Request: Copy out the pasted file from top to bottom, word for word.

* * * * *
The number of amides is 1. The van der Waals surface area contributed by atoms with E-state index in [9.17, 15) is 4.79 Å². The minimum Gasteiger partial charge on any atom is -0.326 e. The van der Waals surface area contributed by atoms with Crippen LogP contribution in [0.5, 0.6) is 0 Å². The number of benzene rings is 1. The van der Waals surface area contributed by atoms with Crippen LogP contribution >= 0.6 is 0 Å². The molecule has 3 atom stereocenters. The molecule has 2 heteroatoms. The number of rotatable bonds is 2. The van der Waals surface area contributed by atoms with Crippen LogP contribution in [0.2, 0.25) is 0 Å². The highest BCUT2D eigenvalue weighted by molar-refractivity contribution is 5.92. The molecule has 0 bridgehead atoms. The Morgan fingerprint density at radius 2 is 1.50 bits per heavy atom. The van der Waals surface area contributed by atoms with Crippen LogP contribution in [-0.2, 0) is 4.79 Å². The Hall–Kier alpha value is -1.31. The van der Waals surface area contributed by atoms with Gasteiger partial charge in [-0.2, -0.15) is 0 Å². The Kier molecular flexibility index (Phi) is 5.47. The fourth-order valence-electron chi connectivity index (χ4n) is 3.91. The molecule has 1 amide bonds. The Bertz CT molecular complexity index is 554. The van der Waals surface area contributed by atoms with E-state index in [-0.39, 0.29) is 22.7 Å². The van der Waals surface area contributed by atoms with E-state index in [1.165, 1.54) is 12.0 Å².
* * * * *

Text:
The number of amides is 1. The van der Waals surface area contributed by atoms with E-state index in [9.17, 15) is 4.79 Å². The minimum Gasteiger partial charge on any atom is -0.326 e. The van der Waals surface area contributed by atoms with Crippen LogP contribution in [0.5, 0.6) is 0 Å². The number of benzene rings is 1. The van der Waals surface area contributed by atoms with Crippen LogP contribution >= 0.6 is 0 Å². The molecule has 3 atom stereocenters. The molecule has 2 heteroatoms. The number of rotatable bonds is 2. The van der Waals surface area contributed by atoms with Crippen LogP contribution in [0.2, 0.25) is 0 Å². The highest BCUT2D eigenvalue weighted by molar-refractivity contribution is 5.92. The molecule has 0 bridgehead atoms. The Morgan fingerprint density at radius 2 is 1.50 bits per heavy atom. The van der Waals surface area contributed by atoms with Crippen LogP contribution in [-0.2, 0) is 4.79 Å². The Hall–Kier alpha value is -1.31. The van der Waals surface area contributed by atoms with Gasteiger partial charge in [-0.2, -0.15) is 0 Å². The Kier molecular flexibility index (Phi) is 5.47. The fourth-order valence-electron chi connectivity index (χ4n) is 3.91. The molecule has 1 amide bonds. The Bertz CT molecular complexity index is 554. The van der Waals surface area contributed by atoms with E-state index in [-0.39, 0.29) is 22.7 Å². The van der Waals surface area contributed by atoms with E-state index in [1.165, 1.54) is 12.0 Å².